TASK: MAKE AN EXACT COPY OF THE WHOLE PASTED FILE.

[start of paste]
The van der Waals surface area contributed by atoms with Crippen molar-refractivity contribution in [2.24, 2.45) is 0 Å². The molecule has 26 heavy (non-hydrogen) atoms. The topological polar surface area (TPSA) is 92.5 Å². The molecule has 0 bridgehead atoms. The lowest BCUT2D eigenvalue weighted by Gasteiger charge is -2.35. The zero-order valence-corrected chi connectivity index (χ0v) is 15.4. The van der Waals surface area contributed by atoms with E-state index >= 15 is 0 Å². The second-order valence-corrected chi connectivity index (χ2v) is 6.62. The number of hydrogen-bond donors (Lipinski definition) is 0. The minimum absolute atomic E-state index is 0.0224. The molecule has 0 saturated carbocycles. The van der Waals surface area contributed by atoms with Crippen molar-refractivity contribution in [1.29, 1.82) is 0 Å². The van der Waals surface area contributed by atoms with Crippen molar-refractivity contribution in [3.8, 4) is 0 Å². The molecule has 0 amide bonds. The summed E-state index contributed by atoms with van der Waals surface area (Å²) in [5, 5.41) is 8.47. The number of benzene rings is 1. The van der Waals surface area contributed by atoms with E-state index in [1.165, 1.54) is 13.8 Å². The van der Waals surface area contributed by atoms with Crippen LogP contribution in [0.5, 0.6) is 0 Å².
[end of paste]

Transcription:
The van der Waals surface area contributed by atoms with Crippen molar-refractivity contribution in [2.24, 2.45) is 0 Å². The molecule has 26 heavy (non-hydrogen) atoms. The topological polar surface area (TPSA) is 92.5 Å². The molecule has 0 bridgehead atoms. The lowest BCUT2D eigenvalue weighted by Gasteiger charge is -2.35. The zero-order valence-corrected chi connectivity index (χ0v) is 15.4. The van der Waals surface area contributed by atoms with E-state index >= 15 is 0 Å². The second-order valence-corrected chi connectivity index (χ2v) is 6.62. The number of hydrogen-bond donors (Lipinski definition) is 0. The minimum absolute atomic E-state index is 0.0224. The molecule has 0 saturated carbocycles. The van der Waals surface area contributed by atoms with Crippen molar-refractivity contribution in [1.29, 1.82) is 0 Å². The van der Waals surface area contributed by atoms with Crippen molar-refractivity contribution in [3.8, 4) is 0 Å². The molecule has 0 amide bonds. The summed E-state index contributed by atoms with van der Waals surface area (Å²) in [5, 5.41) is 8.47. The number of benzene rings is 1. The van der Waals surface area contributed by atoms with E-state index in [1.165, 1.54) is 13.8 Å². The van der Waals surface area contributed by atoms with Crippen LogP contribution in [0.5, 0.6) is 0 Å².